it was just astrology that said I was a normad in past life/recently this life, so had to check it out

    fits well, at least nomad by mind

    nothing is important, only being happy in the moment is

    nothing earthly can give me pleasure, except being myself

    a constant strive to just be, and learn

    never had any ambitions, just wanted to be myself
    never fit in etc..

    so maybe 50% nomad heh

    meditation and lucid dreaming is more important to me than anything in this world, except maybe my family

    I could give it all up tomorrow, but I wish to learn more, so I am still here 😉

    peace

  20. Michael says:

    and a constant strive all my life to just discover my local environment , learn, teach

    it just feels like i have to go out there

    friendships must wait, girlfriends must wait – i dont care much about that

    they get their time once a month or so , or once a week

    i prefer freetime much more than anything, if i still have time left after meditating/going out in the world locally i will socialize

    it’s just like nature calls sometimes, same with the meditation which i always spent much time on since 5 years old

    being around people removes my centeredness often, removes my inner connection easily

    after being around people I need to recenter, meditate more and more

    people can disconnect me slightly, I feel stressed out

    I feel my best with myself always, but I feel good around anyone , love to travel and meet new people – I just dont travel far, but locally

    sometimes I take a month for myself, and then feel like I have to go out 🙂
    just connecting with myself, and often I feel like a month was too little

    have often felt like it would be nice with a year just for myself in solitude

    you know that feeling? – solitude can be nice

    I got more hobbies than I can count, I could never run out of things to do/explore/learn

    so I guess the Nomad doesn’t have to travel, they can travel in their mind in the eternal now too maybe

    I feel much better in my mind when I am away from traffic,noise,pollution,people etc. – but after going into deep isolation for a few months I have to get back

    • elid1979 says:

      Michael,
      Mind travel is an amazing gift, I could never do it, so I have to go for the experience itself. I always wanted to travel while staying in the same place by awareness and consciousness, but it proved to drag me down.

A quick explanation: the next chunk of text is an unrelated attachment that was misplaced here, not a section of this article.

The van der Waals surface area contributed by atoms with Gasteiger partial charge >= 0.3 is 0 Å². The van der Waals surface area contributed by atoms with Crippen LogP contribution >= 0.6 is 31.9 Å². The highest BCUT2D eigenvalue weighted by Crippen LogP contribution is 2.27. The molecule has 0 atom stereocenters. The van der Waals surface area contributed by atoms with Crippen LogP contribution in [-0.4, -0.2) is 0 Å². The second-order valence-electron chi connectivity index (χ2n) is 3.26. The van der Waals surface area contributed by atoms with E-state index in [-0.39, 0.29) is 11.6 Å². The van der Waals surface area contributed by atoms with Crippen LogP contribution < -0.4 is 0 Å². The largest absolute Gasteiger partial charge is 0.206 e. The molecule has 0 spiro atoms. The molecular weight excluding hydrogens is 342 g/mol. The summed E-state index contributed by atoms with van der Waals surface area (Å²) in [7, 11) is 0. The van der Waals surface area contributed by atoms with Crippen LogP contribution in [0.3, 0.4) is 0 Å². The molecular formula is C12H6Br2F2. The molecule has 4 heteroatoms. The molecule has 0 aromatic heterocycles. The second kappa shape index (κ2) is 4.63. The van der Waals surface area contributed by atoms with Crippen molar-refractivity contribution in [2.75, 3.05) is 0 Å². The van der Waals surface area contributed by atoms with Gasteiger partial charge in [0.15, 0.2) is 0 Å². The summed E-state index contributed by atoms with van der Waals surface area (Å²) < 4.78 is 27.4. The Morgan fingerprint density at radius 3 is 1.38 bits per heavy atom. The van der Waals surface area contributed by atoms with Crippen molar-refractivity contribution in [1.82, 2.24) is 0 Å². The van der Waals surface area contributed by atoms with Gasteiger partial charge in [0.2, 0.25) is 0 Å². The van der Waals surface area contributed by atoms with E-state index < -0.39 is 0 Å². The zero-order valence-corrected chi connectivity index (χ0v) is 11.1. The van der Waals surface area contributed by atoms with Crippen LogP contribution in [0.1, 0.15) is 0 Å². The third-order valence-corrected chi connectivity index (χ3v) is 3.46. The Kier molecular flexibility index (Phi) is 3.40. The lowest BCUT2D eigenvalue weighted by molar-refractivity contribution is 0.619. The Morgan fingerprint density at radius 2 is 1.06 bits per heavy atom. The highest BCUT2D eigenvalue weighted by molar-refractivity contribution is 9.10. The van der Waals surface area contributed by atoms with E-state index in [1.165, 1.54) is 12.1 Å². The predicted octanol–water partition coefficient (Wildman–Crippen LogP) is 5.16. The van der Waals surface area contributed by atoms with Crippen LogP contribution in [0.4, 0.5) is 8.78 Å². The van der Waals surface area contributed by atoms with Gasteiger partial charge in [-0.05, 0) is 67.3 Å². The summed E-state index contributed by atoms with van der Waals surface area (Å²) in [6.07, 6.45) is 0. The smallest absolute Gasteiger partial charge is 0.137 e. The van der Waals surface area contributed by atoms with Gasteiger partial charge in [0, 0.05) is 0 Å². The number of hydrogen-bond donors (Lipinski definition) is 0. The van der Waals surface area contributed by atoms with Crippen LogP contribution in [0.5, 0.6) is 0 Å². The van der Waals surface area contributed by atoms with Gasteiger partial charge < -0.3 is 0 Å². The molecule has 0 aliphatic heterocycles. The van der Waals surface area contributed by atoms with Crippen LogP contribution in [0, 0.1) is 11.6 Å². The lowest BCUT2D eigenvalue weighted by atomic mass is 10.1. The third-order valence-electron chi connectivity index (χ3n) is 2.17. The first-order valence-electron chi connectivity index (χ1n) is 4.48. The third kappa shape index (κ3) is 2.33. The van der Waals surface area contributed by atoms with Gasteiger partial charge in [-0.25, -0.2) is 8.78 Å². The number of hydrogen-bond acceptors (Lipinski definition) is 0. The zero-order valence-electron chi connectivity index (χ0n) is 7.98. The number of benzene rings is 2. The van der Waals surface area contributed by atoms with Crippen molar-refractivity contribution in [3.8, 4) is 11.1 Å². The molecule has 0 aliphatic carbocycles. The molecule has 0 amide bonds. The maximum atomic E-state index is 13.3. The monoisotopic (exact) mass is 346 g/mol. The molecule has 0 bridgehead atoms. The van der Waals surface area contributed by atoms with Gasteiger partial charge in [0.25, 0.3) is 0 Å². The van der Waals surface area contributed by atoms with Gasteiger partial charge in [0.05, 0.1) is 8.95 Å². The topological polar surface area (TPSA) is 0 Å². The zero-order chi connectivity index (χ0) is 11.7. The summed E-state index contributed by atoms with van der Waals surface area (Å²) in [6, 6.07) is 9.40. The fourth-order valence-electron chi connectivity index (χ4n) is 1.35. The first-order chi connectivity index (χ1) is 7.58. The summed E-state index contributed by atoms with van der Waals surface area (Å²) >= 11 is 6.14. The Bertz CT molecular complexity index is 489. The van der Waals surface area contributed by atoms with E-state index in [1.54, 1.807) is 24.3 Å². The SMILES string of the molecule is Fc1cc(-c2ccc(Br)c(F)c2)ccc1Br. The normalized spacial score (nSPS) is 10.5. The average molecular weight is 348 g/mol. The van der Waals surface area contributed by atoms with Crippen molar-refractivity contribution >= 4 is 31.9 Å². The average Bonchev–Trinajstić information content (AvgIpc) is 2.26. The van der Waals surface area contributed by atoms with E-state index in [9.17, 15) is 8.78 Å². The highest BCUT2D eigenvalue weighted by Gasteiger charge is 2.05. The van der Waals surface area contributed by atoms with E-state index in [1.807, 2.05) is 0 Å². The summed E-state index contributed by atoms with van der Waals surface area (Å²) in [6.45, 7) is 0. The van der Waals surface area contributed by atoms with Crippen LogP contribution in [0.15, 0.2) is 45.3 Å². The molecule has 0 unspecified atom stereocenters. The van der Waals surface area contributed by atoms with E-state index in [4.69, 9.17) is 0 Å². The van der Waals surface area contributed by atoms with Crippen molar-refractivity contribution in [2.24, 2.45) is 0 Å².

It seems like you are doing fine, I wish you a balanced and happy life.

  21. FOREVER FREE! That’s the motto of the digital nomad lifestyle… and your website is the perfect guide on how to do just that. Kudos 😉

  22. Meg says:

    Hi Eli-

    don’t know if you will see this but I have a few questions for you as I am considering this lifestyle and want to know everything that I can before I’m able to venture out

    1) is there anywhere where I could find a list of the places that you’ve been? I’ve been working on doing a tiny bit of research so that I know kind of where I want to go but I don’t have a good idea of a lot of cities

    2) is there any way that I could find a list of jobs/work that can be found in places that are not online? (such as waitressing, etc.)

    3) not a question, but thank you so much for your blog! I absolutely love reading and getting tips on how to experience life in such an amazing way

    • elid1979 says:

      Hi Meg,
      Will try my best to answer.
      1)No list, I want to work on a map of places. I wouldn’t spend much time where I am usually going to since I usually avoid digital nomad hubs which provide a lot of social life (I am now in Belarus for example). Try googling Nomad list for a good idea on the best hubs for nomads.
      2)No idea about this one, I really want to try it myself. I do know about people traveling while using “help exchange” and “Workaway” , try googling them.
      3)Thanks, that really means a lot!! 🙂

  23. Sarah says:

    Talking of animals, my cat has lived in five different houses and three different countries in his five years of life because my circumstances kept changing. The last two times he has lived with other people because I moved to a flat. Never a complaint, he’s always happy and friendly and everyone loves him (even those who profess to disliking cats) – maybe he’s a nomad too!